June's treatment (we were told from the beginning) was going to be 18 months long: 5 rounds of chemo, surgery to remove tumor, a tandem stem cell transplant, followed by radiation for a month and 7 months of immunotherapy. Taxing. Exhausting. Life-threatening treatment. June completed 4 rounds of chemo and the tumor responded positively by shrinking immensely. For the first time, we were able to see our baby eating, sleeping, comfortable. Hindsight is 20/20, but truthfully it made us understand she had been sick her entire life to see her happy and herself. We began treatment in June of 2021 and by the fall only 6 months later, June was cancer-free. Her scans after her surgery and a fifth round of chemo were completely CLEAR. We went into two stem cell transplants at Boston Children's (back to back) incredibly hopeful. We spent two months (with a 3 week break between at Christmas) at BCH watching our baby suffer the most enduring therapy. We watched her almost die multiple times, but in the end she always recovered. Our strong girl put up the greatest fight and did everything we asked of her. We returned home and throughout the process June had acquired multiple line infections, When we arrived home at the end of January, she got really sick and we were readmitted to the hospital for long term antibiotics for two weeks. They removed her line and she came home again. They wanted to give her body a break, so they delayed radiation for a month. We spent (what we hadn't know at the time) the last month of Junes life sleeping, playing, eating a little her and there, but just enjoying our lives again. Full of hope. June didn't make a comeback like she had previously from the first transplant, but they had told us she was going to be weak for quite some time. The week June died we thought she had come down with a virus going around. We brought her to the hospital because she was weak and unable to eat. During that admission they decided they would start radiation and do the mapping. When she came out of the mapping they told us the cancer had returned ten-fold. It was all over her body, We took our baby home that afternoon and she passed away two days later in her mama and daddy's bed.

What made your child unique? What were some of your child’s favorite things to do during treatment? Did they have heroes, sources of comfort & joy?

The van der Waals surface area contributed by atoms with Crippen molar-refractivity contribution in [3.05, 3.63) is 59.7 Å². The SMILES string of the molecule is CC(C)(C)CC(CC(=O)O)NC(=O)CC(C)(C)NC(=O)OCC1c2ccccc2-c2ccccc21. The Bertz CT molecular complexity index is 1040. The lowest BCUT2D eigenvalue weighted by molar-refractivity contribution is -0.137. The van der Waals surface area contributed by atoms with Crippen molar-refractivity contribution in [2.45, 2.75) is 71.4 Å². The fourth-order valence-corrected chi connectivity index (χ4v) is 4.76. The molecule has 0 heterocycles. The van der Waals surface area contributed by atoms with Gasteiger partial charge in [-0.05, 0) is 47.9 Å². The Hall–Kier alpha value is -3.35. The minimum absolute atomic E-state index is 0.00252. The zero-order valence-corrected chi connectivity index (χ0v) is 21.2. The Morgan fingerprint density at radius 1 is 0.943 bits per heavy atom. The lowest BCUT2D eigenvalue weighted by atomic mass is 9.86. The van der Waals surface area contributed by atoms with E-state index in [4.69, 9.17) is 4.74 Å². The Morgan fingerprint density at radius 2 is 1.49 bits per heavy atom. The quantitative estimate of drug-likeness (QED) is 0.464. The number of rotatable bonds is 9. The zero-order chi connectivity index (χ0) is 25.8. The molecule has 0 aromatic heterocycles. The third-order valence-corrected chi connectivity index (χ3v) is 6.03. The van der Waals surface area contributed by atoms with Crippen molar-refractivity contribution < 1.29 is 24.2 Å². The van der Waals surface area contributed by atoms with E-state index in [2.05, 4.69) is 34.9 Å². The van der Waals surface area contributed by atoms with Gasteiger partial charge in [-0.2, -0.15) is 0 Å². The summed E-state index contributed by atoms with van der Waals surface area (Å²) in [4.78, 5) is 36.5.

June was an amazingly spirited girl. She was the happiest, always, despite life's circumstances. She completed treatment with beauty and grace. She is and was our angel and she will forever be the strongest person we have ever met. During treatment, June loved music therapy. It brought her so much joy. We always thought she would grow up to be a musician of some sort like her grandfather, Chief.

How are you dealing with your grief? How are your surviving children or partner managing now? What are some of the things that help your family keep going?

We are handling our grief very differently, however we are understanding of one another. We have been through hell and back and fortunately our family has continued to grow stronger because of it. Individually, we attend therapy, and we participate in a grief group at the Center for Grieving Children. We attended Rett's Roost bereavement retreat which has opened a new network of support for our family. We have made some wonderful friends throughout the process. For me (mama) I need some form of meditation every day, whether it be exercise or actual guided meditation, or yoga. I find that if I let myself feel all my feelings for 10 or 20 minutes per day and allow myself to cry (my favorite form of moving emotion) I am able to honor June and move on with my day as a mom to a 6 month old and 4 year old. Our family is trying to live life to the fullest because our sweet June is unable to and with us we carry her memory and talk about her always no matter what we do or where we go.

Do you have any advice for a family facing the end-of-life of their child? What helped you most? Are there any organizations that we can share as resources to other families?

Find someone that you can talk to (when you are ready) who has been through what you are going through. It helps me most to talk with my friends who have lost a child. Find a therapist you love and who will support you during this tender and profoundly vulnerable time. Find a way to self-transcend. Look within yourself, you have all the resources (although you may not know now) within you to overcome life's worst hurdle of losing a child and you will be okay. I wish I had more resources, however this is what I've found most helpful.

How has finding Rett's Roost been helpful to you?

Rett's Roost has opened a door for our family that did not exist. It has helped us in our grief journey to not feel so alone. We have found lifelong friends through Rett's Roost and although the most unfortunate circumstances brought us together, we are forever grateful that this opportunity presented itself. Thank you Deana, Jim, Evie and Rett.


Rett's Roost has opened a door for our family that did not exist. It has helped us in our grief journey to not feel so alone.